The Ultimate #GIRLBOSS

girlbosslines

These are the first few lines of Sophia Amoruso’s new biography/book of advice to all people entering the fashion and merchandising business. At age 30, she has flipped her life around from high-school rebel to current CEO of Nasty Gal and published author of #GIRLBOSS. Amoruso is your picture-esque form of a bad-a*s chick with a no-bullsh*t work ethic.

At a college or university where your work ethic and resume are keys to standing out among a sea of eager students, reading Amoruso’s story might seem contrary to the belief that “you’ll only get a good job if you go to school.” Now, I’m not saying that you don’t need a higher education nor am I telling you that Amoruso is an anti-education advocate; but sometimes it’s worth learning about someone who made it big from basically having nothing.

So, where did Amoruso start before now-seven-year-old Nasty Gal came to life? Try hitchhiking, dumpster-diving and some petty shoplifting. But this less than ideal lifestyle drove Amoruso to something more. After getting fired from her retail job at a shoe store, Amoruso landed a boring desk job where she’d spend hours on social media, observing the invites she received from eBay sellers to buy their products online. This is where the light bulb lit up above Amoruso’s head; and it was bright enough to inspire her to buy a copy of Starting an eBay Business for Dummies and start her own online vintage shop.

The name of her new online shop was Nasty Gal — after the record of 70’s sex icon and funk diva, Betty Davis. The vintage product in question? Special finds from rag houses in California to plants on the East Coast, each with completely different senses of style and trends. Her visual merchandising? Well, at the time eBay only allowed an 80-by-80 pixel image per product, and Amoruso was smart enough to pick up on the fact that browsers like live visuals that wear the products for sale.

Models were hired off of MySpace – yes, MySpace (you know you had one too). And after slowly gaining popularity and sales, she decided it was time for something even more. In 2008, Nasty Gal’s independent website that we know, love, and drop tons of money on today was born. Everything shown on her website sold out that same opening day. Vintage clothing can be impossible to keep in stock, which I think goes without saying if it is a vintage product in high demand. It was this aspect of her business that caused her to have an even bigger vision for her brand. Amoruso soon decided that maybe new clothes would sell just like the vintage ones if they reflected that same vision of bad-girl attitude. And well, she was absolutely right.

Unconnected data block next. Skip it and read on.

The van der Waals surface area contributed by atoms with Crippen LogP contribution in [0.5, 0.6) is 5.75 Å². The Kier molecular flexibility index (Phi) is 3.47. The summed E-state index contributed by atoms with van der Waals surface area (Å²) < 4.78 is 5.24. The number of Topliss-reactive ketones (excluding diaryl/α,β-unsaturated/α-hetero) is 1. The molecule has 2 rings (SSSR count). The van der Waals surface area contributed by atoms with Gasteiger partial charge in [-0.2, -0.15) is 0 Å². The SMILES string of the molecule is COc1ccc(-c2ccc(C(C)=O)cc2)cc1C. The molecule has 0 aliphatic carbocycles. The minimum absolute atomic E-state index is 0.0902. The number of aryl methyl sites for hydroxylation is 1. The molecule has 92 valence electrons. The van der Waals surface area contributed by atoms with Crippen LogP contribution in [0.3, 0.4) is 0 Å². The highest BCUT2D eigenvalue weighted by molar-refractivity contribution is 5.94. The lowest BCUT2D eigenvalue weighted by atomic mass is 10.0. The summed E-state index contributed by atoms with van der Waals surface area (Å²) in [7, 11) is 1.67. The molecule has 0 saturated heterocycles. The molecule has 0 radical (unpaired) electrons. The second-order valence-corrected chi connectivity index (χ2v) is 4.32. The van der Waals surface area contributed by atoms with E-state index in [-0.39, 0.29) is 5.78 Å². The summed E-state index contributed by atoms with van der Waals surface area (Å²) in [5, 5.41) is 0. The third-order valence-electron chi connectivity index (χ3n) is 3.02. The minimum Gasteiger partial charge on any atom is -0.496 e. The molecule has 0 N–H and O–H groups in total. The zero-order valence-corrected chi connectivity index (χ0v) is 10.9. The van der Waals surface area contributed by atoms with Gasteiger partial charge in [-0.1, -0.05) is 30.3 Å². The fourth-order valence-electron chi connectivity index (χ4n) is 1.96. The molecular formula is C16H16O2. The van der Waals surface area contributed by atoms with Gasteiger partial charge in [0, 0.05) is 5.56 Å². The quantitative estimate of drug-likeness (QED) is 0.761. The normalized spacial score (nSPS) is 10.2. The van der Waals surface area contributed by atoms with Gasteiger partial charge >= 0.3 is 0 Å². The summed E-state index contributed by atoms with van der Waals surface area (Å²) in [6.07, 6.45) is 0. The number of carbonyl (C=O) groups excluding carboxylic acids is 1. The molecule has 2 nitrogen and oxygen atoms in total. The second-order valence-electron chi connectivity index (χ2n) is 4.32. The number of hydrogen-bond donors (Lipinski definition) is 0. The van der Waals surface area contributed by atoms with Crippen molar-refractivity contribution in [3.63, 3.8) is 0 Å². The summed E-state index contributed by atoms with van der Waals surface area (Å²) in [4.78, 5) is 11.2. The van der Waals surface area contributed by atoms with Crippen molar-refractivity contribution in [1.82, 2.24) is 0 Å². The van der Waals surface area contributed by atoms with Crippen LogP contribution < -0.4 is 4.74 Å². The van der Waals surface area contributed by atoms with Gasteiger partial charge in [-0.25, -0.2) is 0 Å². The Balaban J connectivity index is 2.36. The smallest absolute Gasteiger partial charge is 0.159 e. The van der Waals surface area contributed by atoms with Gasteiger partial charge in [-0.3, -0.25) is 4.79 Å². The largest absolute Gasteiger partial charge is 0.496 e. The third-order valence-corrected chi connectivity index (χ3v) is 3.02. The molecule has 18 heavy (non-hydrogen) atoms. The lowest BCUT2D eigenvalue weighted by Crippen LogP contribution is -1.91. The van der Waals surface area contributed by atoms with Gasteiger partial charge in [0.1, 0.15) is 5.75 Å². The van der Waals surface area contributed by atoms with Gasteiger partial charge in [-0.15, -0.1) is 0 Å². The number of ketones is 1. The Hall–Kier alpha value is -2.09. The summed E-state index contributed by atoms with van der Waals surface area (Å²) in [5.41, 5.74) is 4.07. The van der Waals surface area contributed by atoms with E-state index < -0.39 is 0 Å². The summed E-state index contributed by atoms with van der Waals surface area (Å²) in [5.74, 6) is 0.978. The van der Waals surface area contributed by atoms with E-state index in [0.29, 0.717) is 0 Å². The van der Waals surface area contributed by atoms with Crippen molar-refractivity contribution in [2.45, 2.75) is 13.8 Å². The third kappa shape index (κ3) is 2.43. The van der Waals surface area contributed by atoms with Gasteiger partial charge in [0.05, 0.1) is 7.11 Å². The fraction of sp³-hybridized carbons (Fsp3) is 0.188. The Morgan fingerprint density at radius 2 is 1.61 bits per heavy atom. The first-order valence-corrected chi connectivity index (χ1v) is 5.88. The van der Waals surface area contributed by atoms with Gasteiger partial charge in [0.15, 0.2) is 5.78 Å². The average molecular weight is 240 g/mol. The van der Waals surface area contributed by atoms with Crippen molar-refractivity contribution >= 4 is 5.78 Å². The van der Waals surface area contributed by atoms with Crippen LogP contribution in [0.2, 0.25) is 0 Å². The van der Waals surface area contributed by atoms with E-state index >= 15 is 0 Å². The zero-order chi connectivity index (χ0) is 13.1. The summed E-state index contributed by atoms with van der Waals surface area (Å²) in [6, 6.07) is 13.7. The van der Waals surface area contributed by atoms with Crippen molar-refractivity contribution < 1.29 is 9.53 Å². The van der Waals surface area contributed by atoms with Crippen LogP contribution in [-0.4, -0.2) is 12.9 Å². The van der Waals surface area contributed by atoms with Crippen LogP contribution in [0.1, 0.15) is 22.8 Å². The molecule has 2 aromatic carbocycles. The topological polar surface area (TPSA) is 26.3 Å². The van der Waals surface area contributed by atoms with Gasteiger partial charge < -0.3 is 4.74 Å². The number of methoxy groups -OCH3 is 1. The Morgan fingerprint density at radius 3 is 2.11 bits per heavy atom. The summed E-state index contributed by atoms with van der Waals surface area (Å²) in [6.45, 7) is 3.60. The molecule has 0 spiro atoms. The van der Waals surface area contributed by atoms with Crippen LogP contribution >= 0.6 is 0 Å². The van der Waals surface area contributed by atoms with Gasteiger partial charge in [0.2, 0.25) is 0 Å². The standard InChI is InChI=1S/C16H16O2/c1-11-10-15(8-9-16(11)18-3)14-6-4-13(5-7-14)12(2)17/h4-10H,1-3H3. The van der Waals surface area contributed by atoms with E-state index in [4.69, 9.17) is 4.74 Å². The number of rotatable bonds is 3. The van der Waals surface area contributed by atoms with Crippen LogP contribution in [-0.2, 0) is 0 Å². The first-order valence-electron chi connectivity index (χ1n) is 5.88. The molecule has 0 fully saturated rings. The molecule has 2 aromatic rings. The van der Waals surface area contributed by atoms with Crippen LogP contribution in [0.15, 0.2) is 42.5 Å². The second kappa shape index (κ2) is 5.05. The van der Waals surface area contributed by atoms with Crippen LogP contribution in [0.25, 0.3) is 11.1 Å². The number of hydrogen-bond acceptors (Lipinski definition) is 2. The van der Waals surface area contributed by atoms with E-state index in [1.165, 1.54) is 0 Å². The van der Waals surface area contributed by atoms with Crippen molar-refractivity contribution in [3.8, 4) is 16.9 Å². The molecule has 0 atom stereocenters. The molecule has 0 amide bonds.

Today, Amoruso’s success is obvious. Like, $100-million-in-annual-sales, selling-to-customers-in-150-countries, huge-office-in-Downtown-LA obvious. And her work ethic is undeniable; so much so that she wrote #GIRLBOSS on her memoirs of a before Nasty Gal and current life. In her book, she provides a more detailed and witty version of her life after dropping out of high school as well as insight for people just entering the world that is fashion. She is a prime example of a Boss who follows their intuition to achieve there goals and she is most definitely one worth recognizing and learning about in this generation.

You can find out for yourself and purchase one of this year’s best selling books from the Nasty Gal store.

Julia Blaire Klein

About Julia Blaire Klein

Philadelphia University student, avid blogger, & lingerie-obsessed. Life experiences have shaped her perspective.

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